SOUTH PLAINS: Temperatures were warmer, and pockets of rainfall were reported. Subsoil and topsoil moisture remained short to adequate as some area counties received more rainfall than others. Cotton was growing with good heat unit accumulation. Producers were active in the field. Cotton planting continued with some being replanted due to rain. Some cotton was emerging, but most was behind schedule due to all the rain. Producers tried to control windblown dirt as the crop emerged. Sorghum was being planted where weather prevented cotton planting. Pasture, rangeland and winter wheat remained in fair condition. Producers continued to plant. Cattle were in good condition.
PANHANDLE: Producers played catch-up following recent weather events. A few cotton producers finished replants. Most cotton and peanut fields were switched to other crops such as sorghum or corn because of time limitations. Planting into moisture caused fungus on cotton leaves and could not be salvaged. Cattle and pasture conditions looked great with the abundant rainfall.
NORTH: Soil moisture was adequate to surplus across the district. Storms brought half an inch to 4 inches of precipitation. Before the rains, soils had dried enough for producers to harvest wheat. Farmers reported good yields, 30-50 bushels per acre. Croplands were still too wet to access in some places. Late-planted corn was responding well to the extra moisture. Most pastures were in good shape. Hay producers were able to get in most pastures. Ponds were full. Creeks, ditches and some streets were full or overflowing. Saturation was causing concern in some areas. Cattle were in good condition.
FAR WEST: Temperatures ranged from highs in the upper 90s to lows in the mid-50s. Scattered showers were reported throughout the district. Rain averages were around half an inch to 2 inches. Producers made progress harvesting wheat with high yields reported. Cotton was starting to mature and not far from squaring as temperatures warmed. The main threat to emerged cotton was sandblasting by high winds. Many producers were sandfighting and trying to hold the soil in place. Some producers were forced to replant fields due to inclement weather. Sorghum was starting to head out. Corn was expected to begin tasseling soon. Pastures were starting to dry, and there was a limited amount of grass. Livestock conditions remained good. Jumbo grasshoppers were reported and controlled in the eastern part of the district.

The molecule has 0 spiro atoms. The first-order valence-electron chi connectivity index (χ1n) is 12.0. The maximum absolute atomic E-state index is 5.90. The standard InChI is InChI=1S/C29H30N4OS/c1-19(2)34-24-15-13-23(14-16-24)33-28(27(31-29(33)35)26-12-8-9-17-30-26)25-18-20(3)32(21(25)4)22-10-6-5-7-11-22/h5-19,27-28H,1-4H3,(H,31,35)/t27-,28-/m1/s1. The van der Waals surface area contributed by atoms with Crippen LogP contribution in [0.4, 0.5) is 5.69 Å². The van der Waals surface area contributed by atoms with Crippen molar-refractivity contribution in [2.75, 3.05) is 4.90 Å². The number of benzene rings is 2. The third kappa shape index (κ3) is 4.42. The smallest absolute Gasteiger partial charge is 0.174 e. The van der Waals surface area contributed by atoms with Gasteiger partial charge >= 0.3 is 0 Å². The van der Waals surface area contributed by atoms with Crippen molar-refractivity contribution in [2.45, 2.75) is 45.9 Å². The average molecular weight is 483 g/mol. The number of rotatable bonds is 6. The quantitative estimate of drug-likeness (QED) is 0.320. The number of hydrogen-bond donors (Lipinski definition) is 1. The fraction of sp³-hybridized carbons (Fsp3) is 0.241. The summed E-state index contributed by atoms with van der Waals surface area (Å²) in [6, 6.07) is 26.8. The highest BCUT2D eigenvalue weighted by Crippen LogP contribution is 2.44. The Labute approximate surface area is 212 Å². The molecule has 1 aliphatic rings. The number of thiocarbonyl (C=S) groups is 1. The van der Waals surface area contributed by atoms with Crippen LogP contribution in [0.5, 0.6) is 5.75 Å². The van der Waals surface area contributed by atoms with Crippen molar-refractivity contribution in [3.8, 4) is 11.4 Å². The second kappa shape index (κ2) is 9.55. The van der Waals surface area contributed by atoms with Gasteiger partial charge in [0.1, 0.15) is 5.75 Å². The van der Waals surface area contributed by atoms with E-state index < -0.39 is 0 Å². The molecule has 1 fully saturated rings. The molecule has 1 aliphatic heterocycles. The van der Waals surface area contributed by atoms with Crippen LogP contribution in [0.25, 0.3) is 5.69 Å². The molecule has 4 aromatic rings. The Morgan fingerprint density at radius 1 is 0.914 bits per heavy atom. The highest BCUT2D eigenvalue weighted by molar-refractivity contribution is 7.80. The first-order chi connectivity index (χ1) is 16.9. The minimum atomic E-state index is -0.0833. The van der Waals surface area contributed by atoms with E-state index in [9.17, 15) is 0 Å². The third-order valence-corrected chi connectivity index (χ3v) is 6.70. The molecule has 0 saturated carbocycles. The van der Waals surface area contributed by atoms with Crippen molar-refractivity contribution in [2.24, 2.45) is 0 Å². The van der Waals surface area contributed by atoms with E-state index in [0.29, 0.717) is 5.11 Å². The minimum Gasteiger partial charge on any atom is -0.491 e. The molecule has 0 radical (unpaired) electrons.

WEST CENTRAL: The district had a relatively dry week. Cotton producers were able to resume planting. Winter wheat harvest resumed and mostly completed. Some producers harvested their first cutting of hay. Sorghum fields were in excellent condition. Rangeland continued to look good with good grazing for cattle. Most ponds were full and running over. The cattle market opened with an aggressive tone on most calves and yearlings. Stocker steers and heifers sold steady to $5 higher per hundredweight. Prices on feeder steers and heifers were steady to up to $3 higher per hundredweight. Packer bulls sold $2 higher, and cows sold $1 higher. Replacement cattle sold steady.
SOUTHEAST: Some areas received rain while other areas stayed dry. A lot of hay was cut, and conditions were starting to dry. Pastures were too saturated to access in some areas. A smaller percentage of producers were harvesting their second cuttings. Vegetable gardens were doing well. Tomato producers were monitoring moisture levels to prevent blossom-end rot. In Jefferson County, the rain prevented rice from being planted before the final planting date. The rains also put forage production into overdrive. Rangeland and pasture ratings were excellent to poor with good being most common. Soil moisture levels were adequate to surplus with adequate being most common.
SOUTHWEST: Most counties received more rain, from trace amounts up to 7 inches. Rangeland and pastures continued to thrive. Thistles were particularly abundant. Most wheat was harvested. Cotton continued to look good, and corn was maturing nicely. Livestock and wildlife were in good condition. Rivers, creeks and streams were flowing.
SOUTH: Northern and southern parts of the district reported hot weather and short soil moisture levels. Eastern parts of the district reported hot and dry weather conditions with adequate soil moisture levels. Western parts of the district reported warm weather conditions with rainfall and adequate to short soil moisture levels. Maverick County reported beneficial rains of half an inch to 1 inch in some areas. Some producers in Zapata County reported up to 4.5 inches of rainfall. Starr County reported scattered rains with amounts ranging from traces up to 5 inches. Potato and sweet corn continued to be harvested. Bermuda grass cutting and baling started. Corn fields continued to turn color and were maturing. Cotton fields received beneficial heat units and were entering the first bloom stage under irrigation. Native rangelands and pastures were mostly good due to adequate rainfall, but some areas reported declining conditions due to heat and little rain. Cattle body condition scores were fair to excellent. Coastal Bermuda grass fields were in good condition and producing good hay bales. Pecan orchards were also in good condition with no reports of pest issues. Watermelons and cantaloupes were being harvested on schedule. Cotton, sorghum, corn and cucumbers were under irrigation due to dry, hot conditions. Producers in Dimmit County were still providing supplemental feed and hauling water for livestock.